But how to do it? He asked around till someone suggested he find the Rebbe's secretary Rabbi Groner. He located him, introduced himself, told him what he wanted to do and Rabbi Groner told him to write the Rebbe a letter and ask him if it was a good idea.
Often replies took months but surprisingly fifteen minutes later an answer come out. The Rebbe thanked him for the offer but gave three reasons why he could not accept the scroll. First, one who rejects gifts lives longer. Second, one should never give away an inheritance. Finally, it would be fine if he just gave him a photocopy of the Megilla.
Mr. Alkebetz went to the nearby Chabad Library to make the copies and there had a chance to ask a lot of question and get a lot of explanations. He had a hundred questions. He knew very little about Judaism and nothing what so ever about the Rebbe. But, for some reason, it didn't surprise him that the Rebbe had such an effect on him.
A few days later Alkebetz heard a knock on his hotel room door and opened it to a pleasant surprise; his wife! She took a week off of her job, got permission from his bank, and decided to join him and see New York together.
It didn't take long for her to hear about her husband's impression from the Rebbe. He simply could talk about nothing else. At first she tried to calm him down and finally she decided that she wanted to judge for herself. She never saw her husband like this; he had always been so logical and practical. They would begin their tour at 770.
Mr. Alkebetz called Rabbi Groner and the next day he and his wife were crowded together with another hundred people (women on one side of the room, men on the other), waiting for the Rebbe to leave the small synagogue where he prayed with some one hundred of his Chassidim.
The knob turned, the door opened and the Rebbe exited. Mrs. Alkebetz wasn't expecting it but as he passed her she suddenly burst out crying; weeping like a baby! When her husband heard it he also began sobbing as well.
The Rebbe stopped for a moment, looked at both of them bawling uncontrollably, then at his secretary Rabbi Groner and shrugged his shoulders in wonder. Rabbi Groner explained that this was Mr. Alkebetz, the manager of the Bank HaPoalim, together with his wife, who wanted to give the Rebbe his Megilla. The Rebbe looked at them, smiled, nodded slightly wished them good news and continued to his room.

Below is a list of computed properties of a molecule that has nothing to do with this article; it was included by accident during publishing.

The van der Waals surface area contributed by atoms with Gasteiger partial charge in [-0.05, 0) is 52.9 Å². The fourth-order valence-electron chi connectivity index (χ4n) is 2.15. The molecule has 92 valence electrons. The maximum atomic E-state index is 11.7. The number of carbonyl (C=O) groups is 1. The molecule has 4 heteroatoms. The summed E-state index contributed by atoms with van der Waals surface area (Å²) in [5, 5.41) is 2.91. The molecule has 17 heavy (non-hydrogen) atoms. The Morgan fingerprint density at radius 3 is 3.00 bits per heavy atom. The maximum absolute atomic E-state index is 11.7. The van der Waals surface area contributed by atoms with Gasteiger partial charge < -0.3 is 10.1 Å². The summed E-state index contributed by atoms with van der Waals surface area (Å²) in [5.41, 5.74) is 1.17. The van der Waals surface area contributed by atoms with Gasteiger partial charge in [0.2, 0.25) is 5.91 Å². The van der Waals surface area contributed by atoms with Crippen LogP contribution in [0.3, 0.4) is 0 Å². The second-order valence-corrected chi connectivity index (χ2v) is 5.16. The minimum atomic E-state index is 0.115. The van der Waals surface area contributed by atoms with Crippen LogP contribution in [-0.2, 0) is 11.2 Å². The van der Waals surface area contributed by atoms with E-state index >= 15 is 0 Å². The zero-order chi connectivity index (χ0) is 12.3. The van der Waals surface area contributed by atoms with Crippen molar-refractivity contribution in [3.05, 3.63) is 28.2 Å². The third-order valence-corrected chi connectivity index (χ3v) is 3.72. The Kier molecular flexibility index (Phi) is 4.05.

Mr. Alkebetz later said that when they left the Rebbe's headquarters he looked at his wife and asked her what happened? She had been a non-religious, normal person that had no love for the orthodox and especially not their Rabbis. What made her burst out crying?! She answered. "I don't know what happened but looking at the Rebbe made me feel like someone who saw his father for the first time in thirty years!"
Then, a few minutes later as they were in the taxi back to the hotel she turned to him and said. "Listen, I don't know what happened there by the Rebbe, but one thing for sure; our lives from now on can't be the same as before."
At that moment they both decided to keep Shabbat, eat only kosher food and a third thing that Rabbi Gurevitz (the one telling me the story) couldn't remember.
One second transformed their lives.
This answers our questions.
The idea behind the 'sacrifices' is that G-d wants us to be partners with Him. That we have to also do our part. Indeed, the word for sacrifice (Korbon) is similar to the word for coming close (Korov). As we saw in our story; the Alkebetzes decided to be 'active' Jews.
This is how G-d could be revealed in a 'Temple' (which was our second question). G-d set up the world in such a way that He 'reacts' and 'comes close' to our limited physical deeds, and the best example of this was the Temple. Something like what the couple in our story saw in the Rebbe; an infinite revelation in a limited place.
And that is what the commandment of going to the Temple means to us today. True we have no Temple but each of us has an obligation to make OURSELVES into a Holy Temple as the heroes of our story realized when they saw the Rebbe.
And all this is a preparation for Moshiach who will teach all the Jews Torah and inspire them to 'come close' to the Creator. Then, with this positive energy, he will build the Third Temple, gather all the Jews to Jerusalem and finally fill the world with peace and blessing.
It's up to us to do even ONE more good deed and bring the building of the Third Temple and...